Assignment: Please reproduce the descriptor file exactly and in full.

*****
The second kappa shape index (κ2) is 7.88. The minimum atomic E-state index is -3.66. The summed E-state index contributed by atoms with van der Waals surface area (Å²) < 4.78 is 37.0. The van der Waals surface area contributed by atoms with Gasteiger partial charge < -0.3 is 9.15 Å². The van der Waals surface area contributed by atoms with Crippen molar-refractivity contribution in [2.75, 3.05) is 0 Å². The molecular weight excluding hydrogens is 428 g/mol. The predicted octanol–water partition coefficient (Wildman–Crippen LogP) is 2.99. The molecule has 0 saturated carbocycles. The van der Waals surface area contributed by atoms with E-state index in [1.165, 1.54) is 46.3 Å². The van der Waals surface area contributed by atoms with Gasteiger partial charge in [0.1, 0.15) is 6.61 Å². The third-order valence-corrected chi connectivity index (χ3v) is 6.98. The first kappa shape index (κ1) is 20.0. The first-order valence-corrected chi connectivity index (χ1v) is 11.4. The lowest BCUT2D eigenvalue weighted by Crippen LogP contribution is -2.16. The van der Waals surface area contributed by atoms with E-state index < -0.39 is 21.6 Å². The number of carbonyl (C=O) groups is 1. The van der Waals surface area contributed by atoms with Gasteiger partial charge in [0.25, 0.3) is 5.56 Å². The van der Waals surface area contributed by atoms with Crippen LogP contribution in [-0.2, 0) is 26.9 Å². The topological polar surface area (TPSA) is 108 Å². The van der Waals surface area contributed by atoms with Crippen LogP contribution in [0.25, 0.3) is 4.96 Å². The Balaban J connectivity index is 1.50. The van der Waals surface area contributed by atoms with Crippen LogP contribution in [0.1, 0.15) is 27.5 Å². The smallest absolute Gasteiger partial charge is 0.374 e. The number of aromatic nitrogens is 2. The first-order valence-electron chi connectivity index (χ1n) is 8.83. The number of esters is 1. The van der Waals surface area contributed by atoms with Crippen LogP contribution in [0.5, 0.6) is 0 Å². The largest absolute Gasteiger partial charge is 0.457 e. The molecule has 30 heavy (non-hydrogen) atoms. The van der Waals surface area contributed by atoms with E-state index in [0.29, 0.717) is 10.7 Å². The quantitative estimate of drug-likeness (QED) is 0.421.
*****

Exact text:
The second kappa shape index (κ2) is 7.88. The minimum atomic E-state index is -3.66. The summed E-state index contributed by atoms with van der Waals surface area (Å²) < 4.78 is 37.0. The van der Waals surface area contributed by atoms with Gasteiger partial charge < -0.3 is 9.15 Å². The van der Waals surface area contributed by atoms with Crippen molar-refractivity contribution in [2.75, 3.05) is 0 Å². The molecular weight excluding hydrogens is 428 g/mol. The predicted octanol–water partition coefficient (Wildman–Crippen LogP) is 2.99. The molecule has 0 saturated carbocycles. The van der Waals surface area contributed by atoms with E-state index in [1.165, 1.54) is 46.3 Å². The van der Waals surface area contributed by atoms with Gasteiger partial charge in [0.1, 0.15) is 6.61 Å². The third-order valence-corrected chi connectivity index (χ3v) is 6.98. The first kappa shape index (κ1) is 20.0. The first-order valence-corrected chi connectivity index (χ1v) is 11.4. The lowest BCUT2D eigenvalue weighted by Crippen LogP contribution is -2.16. The van der Waals surface area contributed by atoms with E-state index < -0.39 is 21.6 Å². The number of carbonyl (C=O) groups is 1. The van der Waals surface area contributed by atoms with Gasteiger partial charge in [0.25, 0.3) is 5.56 Å². The van der Waals surface area contributed by atoms with Crippen LogP contribution in [-0.2, 0) is 26.9 Å². The topological polar surface area (TPSA) is 108 Å². The van der Waals surface area contributed by atoms with Crippen LogP contribution in [0.25, 0.3) is 4.96 Å². The Balaban J connectivity index is 1.50. The van der Waals surface area contributed by atoms with Crippen LogP contribution in [0.1, 0.15) is 27.5 Å². The smallest absolute Gasteiger partial charge is 0.374 e. The number of aromatic nitrogens is 2. The first-order valence-electron chi connectivity index (χ1n) is 8.83. The number of esters is 1. The van der Waals surface area contributed by atoms with Crippen LogP contribution in [0.5, 0.6) is 0 Å². The largest absolute Gasteiger partial charge is 0.457 e. The molecule has 30 heavy (non-hydrogen) atoms. The van der Waals surface area contributed by atoms with E-state index in [0.29, 0.717) is 10.7 Å². The quantitative estimate of drug-likeness (QED) is 0.421.